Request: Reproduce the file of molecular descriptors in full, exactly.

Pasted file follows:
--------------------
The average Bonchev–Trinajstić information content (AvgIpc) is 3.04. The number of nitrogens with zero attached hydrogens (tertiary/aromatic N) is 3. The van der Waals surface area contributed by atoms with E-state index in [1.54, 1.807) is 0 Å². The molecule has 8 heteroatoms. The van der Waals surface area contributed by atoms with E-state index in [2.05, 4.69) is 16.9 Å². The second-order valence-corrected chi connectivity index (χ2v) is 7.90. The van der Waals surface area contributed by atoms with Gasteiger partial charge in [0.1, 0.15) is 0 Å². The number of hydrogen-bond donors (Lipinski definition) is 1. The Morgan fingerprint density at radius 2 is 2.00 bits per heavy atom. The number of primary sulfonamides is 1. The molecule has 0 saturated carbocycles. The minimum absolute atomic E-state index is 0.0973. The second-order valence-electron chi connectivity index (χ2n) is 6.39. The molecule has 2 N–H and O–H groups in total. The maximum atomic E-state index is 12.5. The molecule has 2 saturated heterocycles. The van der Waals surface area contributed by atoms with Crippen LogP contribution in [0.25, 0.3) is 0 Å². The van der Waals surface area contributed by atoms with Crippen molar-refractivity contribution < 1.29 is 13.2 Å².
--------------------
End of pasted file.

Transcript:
The average Bonchev–Trinajstić information content (AvgIpc) is 3.04. The number of nitrogens with zero attached hydrogens (tertiary/aromatic N) is 3. The van der Waals surface area contributed by atoms with E-state index in [1.54, 1.807) is 0 Å². The molecule has 8 heteroatoms. The van der Waals surface area contributed by atoms with E-state index in [2.05, 4.69) is 16.9 Å². The second-order valence-corrected chi connectivity index (χ2v) is 7.90. The van der Waals surface area contributed by atoms with Gasteiger partial charge in [0.1, 0.15) is 0 Å². The number of hydrogen-bond donors (Lipinski definition) is 1. The Morgan fingerprint density at radius 2 is 2.00 bits per heavy atom. The number of primary sulfonamides is 1. The molecule has 0 saturated carbocycles. The minimum absolute atomic E-state index is 0.0973. The second-order valence-electron chi connectivity index (χ2n) is 6.39. The molecule has 2 N–H and O–H groups in total. The maximum atomic E-state index is 12.5. The molecule has 2 saturated heterocycles. The van der Waals surface area contributed by atoms with Crippen LogP contribution in [0.25, 0.3) is 0 Å². The van der Waals surface area contributed by atoms with Crippen molar-refractivity contribution < 1.29 is 13.2 Å².